@FlyleafHeather Yeah, the “one-sentenced-journey” didn’t work out for me. I like following characters in high fantasy novels on their quests, even when it may seem like the novel has slowed down a bit. Because that way when something does happen, you’re caught completely off guard.

  6. April Books And Wine

    I think I will keep my mind open and give Prophecy a chance. Like, a lot of the things you mention are things I dislike, HOWEVER I love middle grade fantasy with a fiery passion, so I might like this.

  7. Realm of Fiction
    Twitter:

    This sounded like my sort of book until I read your review! I’m completely convinced now that it wouldn’t be for me. Without good writing and fleshed out characters, there is very little chance that I’ll enjoy something like this. 
     
    Thanks for the helpful review, Steph! I’m sorry it didn’t work for you, especially as you are a fan of the author. I always find it incredibly awkward to write a negative review for someone I know and like, but you did it very well. 🙂 I hope your next read is better!

  8. elena

    Oh no!! It makes me sad that this book was so disappointing for you, I’m really looking forward to this! Gah, I hate it when it’s all telling. It’s an interesting point you made about middle grade fantasy and I do enjoy it so hopefully I will still like it. It always bums me out when I love an author but not their book, it’s quite awkward. Thanks for your honest review!

  9. elena

    Oh noo, I’m so sorry this one was disappointing for you! It sounds so good and I’m really excited for it. It always bums me out when I love an author but not their book. 🙁 I don’t like it when book are all about telling so it’s unfortunate this book has it. It’s an interesting point you made about MG but I do enjoy MG so I’m going to cross my fingers I will like this book. Thanks for your honest review!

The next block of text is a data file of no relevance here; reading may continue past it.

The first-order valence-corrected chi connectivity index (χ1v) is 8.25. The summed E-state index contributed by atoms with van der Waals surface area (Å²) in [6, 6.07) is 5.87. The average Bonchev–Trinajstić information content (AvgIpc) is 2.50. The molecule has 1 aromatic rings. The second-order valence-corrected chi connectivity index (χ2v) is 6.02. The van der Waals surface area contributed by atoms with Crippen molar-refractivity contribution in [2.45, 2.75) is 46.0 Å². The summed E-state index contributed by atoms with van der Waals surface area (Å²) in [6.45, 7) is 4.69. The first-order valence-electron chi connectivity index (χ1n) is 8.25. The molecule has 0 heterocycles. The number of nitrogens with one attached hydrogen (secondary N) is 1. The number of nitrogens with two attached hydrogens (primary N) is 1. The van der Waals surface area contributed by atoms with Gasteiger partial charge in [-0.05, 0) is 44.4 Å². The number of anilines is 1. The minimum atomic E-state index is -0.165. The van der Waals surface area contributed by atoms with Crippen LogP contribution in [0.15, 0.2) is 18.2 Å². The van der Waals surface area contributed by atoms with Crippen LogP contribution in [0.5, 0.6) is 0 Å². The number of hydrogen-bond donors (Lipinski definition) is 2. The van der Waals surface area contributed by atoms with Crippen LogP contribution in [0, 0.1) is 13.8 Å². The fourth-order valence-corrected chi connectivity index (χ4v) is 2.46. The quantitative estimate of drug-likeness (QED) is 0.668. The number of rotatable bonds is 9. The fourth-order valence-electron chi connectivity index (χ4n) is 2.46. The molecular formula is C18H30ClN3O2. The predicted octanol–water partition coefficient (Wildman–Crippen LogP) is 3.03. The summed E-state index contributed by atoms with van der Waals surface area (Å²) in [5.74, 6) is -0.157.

10. Wendy Darling
    Twitter:

    Oh dear. This one sounded so promising, but all the points you made are things I would have trouble with, too! I’m sorry it was a disappointment, Steph. Mentioning by EON and GRACELING was a tricky move–those are hard books to live up to.
     
    PS–HURRY UP AND FINISH QUICKSILVER! Jeez.
     
    Wendy @ <a href=”http://www.themidnightgarden.net/2012/11/level-2-author-lenore-appelhans.html”>The Midnight Garden</a>

    • Stephanie Sinclair
      Twitter:

      @Wendy Darling I agree. Graceling and especially Eon are two of the best YA high fantasy novels featuring female protagonists. I know it’s the marketing department that makes those kinds of calls, but it’s very hard to live up to that. 
       
      (I’m almost done!! :D)

  11. Sarah saz101

    Oooooh, Steph, I’m sorry you didn’t love this more. And I think it sucks even more when YOU’RE SO EXCITED TO READ A BOOK. I mean, I haven’t read Eon *hides* but Graceling? Come on. If you compare something to Graceling it better be GOOOOD.
     
    But… it sounds like it has *potential* and… boo it’s sad it didn’t read it. Steph, I LOVE reading your reviews. You make me want to be smarter and more discerning in my reading (imagine that said with a lofty tony and snobby accent). No, but for serious ;D
    <3

    • Stephanie Sinclair
      Twitter:

      Thank you, Sarah! That means a lot coming from you! <3
       
      I was really excited for it. But it happens, I suppose. We can’t like everything we read and we’re bound to get a little disappointed every once in a while. 
       
      I actually like Eon more than Graceling, but both are hard titles to live up to in the High Fantasy genre. I think you would LOVE Eon.

  12. MeganBrat

    See, I must admit. This is one reason I try to avoid following authors on Twitter before I read their books. Because I get attached to them and then I am afraid of reading their books and breaking their hearts. I got on a certain author’s s— list (even after we’d chatted for ages) after I gave her book two stars and called it one of the most misogynistic books I’ve ever read in my life. Now I’m afraid to read PROPHECY because I lurve the author. But this book just sounds like I’ll hate it hardcore.

  13. Kate C.

    I’m really sad that this book hasn’t gotten higher marks from my favorite goodreads reviewers.  My love of all things Korean made me super excited about this book.  I may still try it out, but I think the bar just got lowered once again.  🙁

Leave a Reply

CommentLuv badge